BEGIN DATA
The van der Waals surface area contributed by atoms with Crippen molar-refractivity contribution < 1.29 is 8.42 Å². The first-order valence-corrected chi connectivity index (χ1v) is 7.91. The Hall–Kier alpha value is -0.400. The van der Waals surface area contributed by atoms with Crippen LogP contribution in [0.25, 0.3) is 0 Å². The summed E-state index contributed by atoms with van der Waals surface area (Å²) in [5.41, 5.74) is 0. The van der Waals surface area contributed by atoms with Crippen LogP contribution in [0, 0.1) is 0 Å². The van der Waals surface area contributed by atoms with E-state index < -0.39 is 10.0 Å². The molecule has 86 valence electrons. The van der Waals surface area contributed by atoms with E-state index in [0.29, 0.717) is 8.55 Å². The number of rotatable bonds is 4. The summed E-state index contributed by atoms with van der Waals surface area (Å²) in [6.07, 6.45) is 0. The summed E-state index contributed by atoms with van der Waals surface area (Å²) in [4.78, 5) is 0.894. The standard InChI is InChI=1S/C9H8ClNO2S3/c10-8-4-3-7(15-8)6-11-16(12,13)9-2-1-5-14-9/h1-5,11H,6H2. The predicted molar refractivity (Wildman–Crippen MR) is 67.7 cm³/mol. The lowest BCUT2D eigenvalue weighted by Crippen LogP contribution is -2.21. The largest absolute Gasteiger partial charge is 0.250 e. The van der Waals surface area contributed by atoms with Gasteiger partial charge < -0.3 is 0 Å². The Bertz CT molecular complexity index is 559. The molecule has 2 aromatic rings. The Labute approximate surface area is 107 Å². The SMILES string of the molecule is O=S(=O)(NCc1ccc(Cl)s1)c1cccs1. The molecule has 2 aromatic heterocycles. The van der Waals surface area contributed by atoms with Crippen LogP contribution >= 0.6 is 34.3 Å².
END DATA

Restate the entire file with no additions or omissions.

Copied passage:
The van der Waals surface area contributed by atoms with Crippen molar-refractivity contribution < 1.29 is 8.42 Å². The first-order valence-corrected chi connectivity index (χ1v) is 7.91. The Hall–Kier alpha value is -0.400. The van der Waals surface area contributed by atoms with Crippen LogP contribution in [0.25, 0.3) is 0 Å². The summed E-state index contributed by atoms with van der Waals surface area (Å²) in [5.41, 5.74) is 0. The van der Waals surface area contributed by atoms with Crippen LogP contribution in [0, 0.1) is 0 Å². The van der Waals surface area contributed by atoms with E-state index < -0.39 is 10.0 Å². The molecule has 86 valence electrons. The van der Waals surface area contributed by atoms with E-state index in [0.29, 0.717) is 8.55 Å². The number of rotatable bonds is 4. The summed E-state index contributed by atoms with van der Waals surface area (Å²) in [6.07, 6.45) is 0. The summed E-state index contributed by atoms with van der Waals surface area (Å²) in [4.78, 5) is 0.894. The standard InChI is InChI=1S/C9H8ClNO2S3/c10-8-4-3-7(15-8)6-11-16(12,13)9-2-1-5-14-9/h1-5,11H,6H2. The predicted molar refractivity (Wildman–Crippen MR) is 67.7 cm³/mol. The lowest BCUT2D eigenvalue weighted by Crippen LogP contribution is -2.21. The largest absolute Gasteiger partial charge is 0.250 e. The van der Waals surface area contributed by atoms with Gasteiger partial charge < -0.3 is 0 Å². The Bertz CT molecular complexity index is 559. The molecule has 2 aromatic rings. The Labute approximate surface area is 107 Å². The SMILES string of the molecule is O=S(=O)(NCc1ccc(Cl)s1)c1cccs1. The molecule has 2 aromatic heterocycles. The van der Waals surface area contributed by atoms with Crippen LogP contribution >= 0.6 is 34.3 Å².